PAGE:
In the segment — which began with a very worthwhile, if unrelated, digression into the short-lived TV musical Cop Rock — Oliver traced the rise of police raids back to the War on Drugs and highlighted reports that showed how they are still predominately carried out in black and Latino neighborhoods. Oliver also tied police raids to militarization, with police taking part in over-the-top training exercises that prioritize, say, taking down a cult leader over general conflict deescalation. And even supposedly “non-lethal” tools like flash bangs can be harmful, especially when a cop manages to throw one into a crib, which happened in a 2014 incident.
“Look, I’m no policeman, I haven’t studied all the bylaws, I don’t have a PhD in ‘grenade-ology,'” Oliver deadpanned. “But purely as a layperson, the police should not have thrown that fucking grenade into a fucking crib. And if the police are truly incapable of knowing whether they’re throwing a grenade into a crib, maybe they shouldn’t have fucking grenades!”
Additionally, police raids are often plagued by logistical mistakes, with Oliver highlighting multiple instances when cops ended up hitting the wrong house. In those instances, there’s rarely any accountability for police either: Investigations of botched raids are rare, police are often protected by qualified immunity, and departments usually don’t even have to pay for losses or damages when they raid the wrong house.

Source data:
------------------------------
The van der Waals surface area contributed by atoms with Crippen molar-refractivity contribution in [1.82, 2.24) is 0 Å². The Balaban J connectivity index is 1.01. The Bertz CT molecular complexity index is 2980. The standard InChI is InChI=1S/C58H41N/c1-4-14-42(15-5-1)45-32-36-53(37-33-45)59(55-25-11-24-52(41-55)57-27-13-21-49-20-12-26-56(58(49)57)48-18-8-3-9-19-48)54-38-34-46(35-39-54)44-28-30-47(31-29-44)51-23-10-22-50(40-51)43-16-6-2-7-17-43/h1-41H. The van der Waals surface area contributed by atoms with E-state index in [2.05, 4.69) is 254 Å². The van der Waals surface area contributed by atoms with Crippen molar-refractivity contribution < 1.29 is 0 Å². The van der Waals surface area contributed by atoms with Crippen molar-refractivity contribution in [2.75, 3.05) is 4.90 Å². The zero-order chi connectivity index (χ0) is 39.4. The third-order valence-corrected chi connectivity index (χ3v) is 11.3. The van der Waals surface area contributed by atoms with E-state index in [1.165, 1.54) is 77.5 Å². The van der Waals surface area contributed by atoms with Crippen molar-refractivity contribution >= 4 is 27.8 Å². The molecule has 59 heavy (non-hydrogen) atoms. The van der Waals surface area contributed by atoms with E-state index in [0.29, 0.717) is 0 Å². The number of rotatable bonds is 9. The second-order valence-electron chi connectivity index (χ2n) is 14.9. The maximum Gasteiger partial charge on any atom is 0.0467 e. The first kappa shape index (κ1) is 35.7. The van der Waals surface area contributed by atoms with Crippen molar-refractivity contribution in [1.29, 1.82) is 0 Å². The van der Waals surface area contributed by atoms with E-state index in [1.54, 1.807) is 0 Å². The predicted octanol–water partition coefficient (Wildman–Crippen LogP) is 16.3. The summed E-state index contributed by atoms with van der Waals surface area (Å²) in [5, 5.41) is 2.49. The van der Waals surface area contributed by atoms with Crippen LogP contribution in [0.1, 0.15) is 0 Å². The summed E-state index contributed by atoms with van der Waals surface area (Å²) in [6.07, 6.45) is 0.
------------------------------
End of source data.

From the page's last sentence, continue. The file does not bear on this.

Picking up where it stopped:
When it comes to reforming police raids, Oliver argued that sweeping changes are needed as opposed to smaller ones. Noting the various bans of “no-knock” warrants that went into effect last year following the police killing of Breonna Taylor in one such botched raid, Oliver pointed out there’s really no difference between “knock” and “no-knock” when a tactical team is barreling into a home.
“Drug raids just have to stop, and raids in general should only be used as a last resort to save lives that are in immediate danger,” Oliver said. He added: “Right now, raids are being used far too widely, and are destroying lives, both for the individuals who are killed, injured or traumatized, and all the black and brown people who have no choice but to internalize the lessons of that trauma. They deserve the respect and consideration of a police force that’s supposed to protect them, not one that merely sees their lives as an opportunity for action movie cosplay.”